Welcome from
Eric O. Ledermann

about.me/ericledermann twitter.com/ericledermann facebook.com/ericledermann Eric Ledermann

Thanks for stopping in. Pour yourself a cup o' jo, take a load off your feet, and check out what's here. You are looking at my ramblings about issues of faith, life and culture—they are my own and are not necessarily shared by those with whom I work, live or otherwise engage.

My journey has led my family and me across the country where I have been introduced to a lot of people and a lot of different ways of doing things. One passion, though, runs through all these experiences: building beloved and sustainable community. "Sustainable" community is kind of a strange notion, as communities (people) change constantly, and things are always in motion. So, the latest chapter of my life has led me to the notion of "impermanence"—not an idea that comes naturally in a culture that likes to build monuments to our greatness for future generations to view and admire. But, I'm trying to practice my awareness of impermanence—the idea that nothing is permanent, nothing is forever, and things are always in flux.

Feel free to share your comments and engage in any conversation that may be happening here, but just know that I do reserve the right to delete any spam or anything I deem inappropriate or offensive. I look forward to dialoguing with anyone who cares to dialogue!

Peace and blessings,
                   Eric Ledermann

To subscribe to my blog
enter your email address:


Delivered by FeedBurner

Book Store

Twitter Feed

But I don’t wanna wait!


It’s interesting that we celebrate two different seasons as one: Advent and Christmas. Every year the same discussions are had in congregations all over the country, usually between the pastor and the folks who are in charge of music, whether a music director, choir, or a committee.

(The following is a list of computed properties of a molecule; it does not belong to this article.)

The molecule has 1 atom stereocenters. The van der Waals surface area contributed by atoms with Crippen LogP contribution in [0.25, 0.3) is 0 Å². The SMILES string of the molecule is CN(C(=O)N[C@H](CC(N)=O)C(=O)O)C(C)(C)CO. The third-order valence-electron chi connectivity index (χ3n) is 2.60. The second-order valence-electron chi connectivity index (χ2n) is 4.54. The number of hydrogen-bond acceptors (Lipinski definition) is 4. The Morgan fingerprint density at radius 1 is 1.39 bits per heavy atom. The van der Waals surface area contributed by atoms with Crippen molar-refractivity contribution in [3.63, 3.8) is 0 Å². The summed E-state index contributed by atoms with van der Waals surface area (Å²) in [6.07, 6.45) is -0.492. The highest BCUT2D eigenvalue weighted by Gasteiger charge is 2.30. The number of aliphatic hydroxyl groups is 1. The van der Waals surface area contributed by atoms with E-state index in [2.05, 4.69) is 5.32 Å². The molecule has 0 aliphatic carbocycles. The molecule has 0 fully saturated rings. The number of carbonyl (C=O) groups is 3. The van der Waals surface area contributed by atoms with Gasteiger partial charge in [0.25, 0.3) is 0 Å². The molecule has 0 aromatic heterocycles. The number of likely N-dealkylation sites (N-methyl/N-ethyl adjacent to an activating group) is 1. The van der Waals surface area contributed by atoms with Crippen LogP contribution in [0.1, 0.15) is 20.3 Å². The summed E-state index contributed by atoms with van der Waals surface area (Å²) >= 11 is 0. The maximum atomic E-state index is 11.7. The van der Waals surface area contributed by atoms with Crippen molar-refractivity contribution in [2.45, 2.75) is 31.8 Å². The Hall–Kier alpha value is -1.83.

The People: Why can’t we sing the Christmas Carols we love so much in Advent? Is it really that important?
Pastor: Because this is not Christmas, it is Advent, a season of waiting and anticipating and watching and reflecting. Singing Christmas Carols so early only feeds our addiction to immediate gratification.
The People: Oh come on, Pastor, really? We want Christmas Carols.
Pastor: You will get them, at Christmas and during Christmastide following.
The People: But we won’t be here after Christmas because we’re visiting Aunt Ethel in Indiana and, let’s be honest, we probably won’t go to church while we’re there.
Pastor: (sigh of defeat and frustration)

Ok, maybe it doesn’t go exactly like this, but these kinds of arguments keep happening and year after year it is getting harder and harder for a pastor to stand her ground and try to help the people settle in to the wrestling and uncomfortableness of waiting. The people of Israel waited 40 years wandering the desert to enter what they believed to be the promised land. Under several occupations the people waited for a savior to defeat their various occupiers and re-establish the City of God in Jerusalem (though there was some debate as to whether it was really Jerusalem or somewhere else). The early Christian communities had to wait nearly 300 years before they were affirmed by Emperor Constantine as a legitimate religious group. Relatively speaking, waiting four weeks to sing beloved Christmas Carols (many of which were only written within the last 100 or so years) doesn’t seem like such a stretch—especially considering this happens every year.